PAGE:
Here I am again, reading and watching news footage of kids and teen getting in trouble with airsoft replicas and anti-gun folks up in arms about criminalizing guns and everything guns. Around the same time, I finally returned to play a day of airsoft and realizing the game sits between its values. I witnessed this first hand. Some people I might put as those players who take it up as a game and some groups of people take it as a hobby; however there is some consensus on the rules of the game.
Honesty is a heavy value in airsoft. In games I’ve played, there have been instances where players don’t call their hits. As much as the players endorse people to call your hits when shot, I’ve seen some people who don’t receive this message properly. My local arena always says during their safety briefing, “Airsoft is a game of honour. Call your hits.” Which brings me to my next point, integrity.
Integrity is self reflection after the situation and able to act the same wherever they go. Meaning you are the same person with the same view at work as you would be at home. Airsofters I’ve played with have a range of integrity, which is interesting. Some people like to talk honestly and play like a foul player while some do play an honest game. When calling hits, whether you raise your hand up or not, you did indeed were shot. You are admitting a fault, you were shot! If you take hundreds of BB’s to the face and complain about another player not calling hits, you might want to check your values. Airsoft is still a game, you can always respawn and try again.
Along with receiving, sending someone BB’s is much more a demonstration of personal values in terms of respect, responsibility and fairness. Respect to the respect and obedience to field rules, I admit I may have a few times came to breaking rules. At my local field, they have a strict no vaulting rule. Vaulting meaning jumping up, over and through obstacles. I may have in my own 6 month stint have jumped over a few low windows. Respect can also be seen from player to player in terms of being fair to other players the opportunity to show mercy. The field I got to don’t have range rules, in theory you can shoot someone point blank. However I’ve seen a varying degree in restraints. As many players have shot me point blank, there have been players who asked to surrender or just swapped to melee. Respect for personal equipment; leave it where it lays or return it to the front desk. Which leads into responsibility for yourself and fellow players. Helping other ensure all equipment is still on them and helping the game marshal recover lost equipment. I poorly displayed my values of responsibility for losing a pistol magazine which I have to now replace. As well as breaking a feed lip from my spare magazine, I am not a prime example of responsibility; however I do admit my faults as a player, that’s self respect and integrity. Lastly most players I’ve seen is fairness when it comes with over shooting. Most players I’ve seen have restraint and good trigger discipline to not shoot a downed player walking away to respawn. It’s a value heavily for me since I’m usually the one being shot first.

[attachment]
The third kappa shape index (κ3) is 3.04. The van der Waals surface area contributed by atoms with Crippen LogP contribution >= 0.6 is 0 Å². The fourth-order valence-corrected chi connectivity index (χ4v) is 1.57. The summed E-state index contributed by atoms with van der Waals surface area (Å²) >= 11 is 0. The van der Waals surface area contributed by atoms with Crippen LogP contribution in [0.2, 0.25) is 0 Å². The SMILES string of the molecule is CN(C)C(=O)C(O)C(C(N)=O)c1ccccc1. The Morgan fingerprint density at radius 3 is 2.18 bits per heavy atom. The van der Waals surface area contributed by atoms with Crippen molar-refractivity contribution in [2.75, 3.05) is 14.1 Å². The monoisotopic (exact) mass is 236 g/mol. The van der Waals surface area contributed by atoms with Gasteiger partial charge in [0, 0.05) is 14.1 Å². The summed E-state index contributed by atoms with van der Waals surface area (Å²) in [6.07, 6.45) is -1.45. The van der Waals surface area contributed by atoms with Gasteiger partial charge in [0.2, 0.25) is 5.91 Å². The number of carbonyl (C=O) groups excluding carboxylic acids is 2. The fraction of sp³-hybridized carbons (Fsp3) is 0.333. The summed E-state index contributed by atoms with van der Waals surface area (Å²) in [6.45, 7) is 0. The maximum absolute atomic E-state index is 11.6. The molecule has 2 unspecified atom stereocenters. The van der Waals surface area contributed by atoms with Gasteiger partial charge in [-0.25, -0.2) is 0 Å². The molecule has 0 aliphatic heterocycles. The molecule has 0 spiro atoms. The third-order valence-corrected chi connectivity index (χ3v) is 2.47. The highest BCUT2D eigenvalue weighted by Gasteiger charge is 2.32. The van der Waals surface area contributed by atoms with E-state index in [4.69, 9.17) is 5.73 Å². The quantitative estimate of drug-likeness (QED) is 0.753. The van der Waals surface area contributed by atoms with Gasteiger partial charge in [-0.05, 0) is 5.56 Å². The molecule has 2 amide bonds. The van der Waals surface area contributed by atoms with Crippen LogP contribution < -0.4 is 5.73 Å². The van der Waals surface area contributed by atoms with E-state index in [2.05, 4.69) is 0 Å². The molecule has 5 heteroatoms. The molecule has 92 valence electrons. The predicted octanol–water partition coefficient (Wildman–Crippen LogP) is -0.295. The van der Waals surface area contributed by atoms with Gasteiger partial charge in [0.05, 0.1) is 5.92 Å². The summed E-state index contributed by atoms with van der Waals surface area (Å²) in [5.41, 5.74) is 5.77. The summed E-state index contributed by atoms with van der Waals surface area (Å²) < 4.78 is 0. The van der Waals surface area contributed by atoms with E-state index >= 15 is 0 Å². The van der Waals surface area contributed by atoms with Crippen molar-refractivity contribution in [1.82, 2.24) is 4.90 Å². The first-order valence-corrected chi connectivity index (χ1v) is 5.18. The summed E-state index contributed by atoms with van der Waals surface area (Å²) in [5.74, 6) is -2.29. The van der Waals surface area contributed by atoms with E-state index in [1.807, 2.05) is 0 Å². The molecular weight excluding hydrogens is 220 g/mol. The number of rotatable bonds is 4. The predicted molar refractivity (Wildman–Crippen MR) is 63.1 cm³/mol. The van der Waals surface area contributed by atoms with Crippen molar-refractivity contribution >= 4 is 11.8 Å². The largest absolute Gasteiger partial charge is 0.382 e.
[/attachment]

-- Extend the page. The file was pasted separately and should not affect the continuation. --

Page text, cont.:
The local field does have one value they highly enforce, safety. Personal safety on the field since plastic BB’s fly at 380 feet per second. They endorse full seal eye protection at the minimum, but full face protection is recommended. Last weekend, I was humble to my mesh mask since the games got into a team on team with 40 players on each side. I did get shot in the face a good dozen times, my face would look like pepperoni pizza without the face mask. Then their “no duff” calls, used when safety has been violated where the game must stop to assess the situation. As recommended if the googles fog up, get off the field and deal with it in the safe zone and if it’s serious, call a “no duff” to let everyone know some happened. Recently with news of someone getting shot in the eye with a replica gun, they were cracking down on safety much harder with checking fire selectors, barrel covers and heavily enforcing their “no dry fire” rules within the safe zone.
Airsoft as a game does have a lot to teach in values in ethics for those who choose to learn them. Airsoft as a political stance robs a generation of risk and pushing them closer to playing indoors, not learning anything but to play the game in front of them.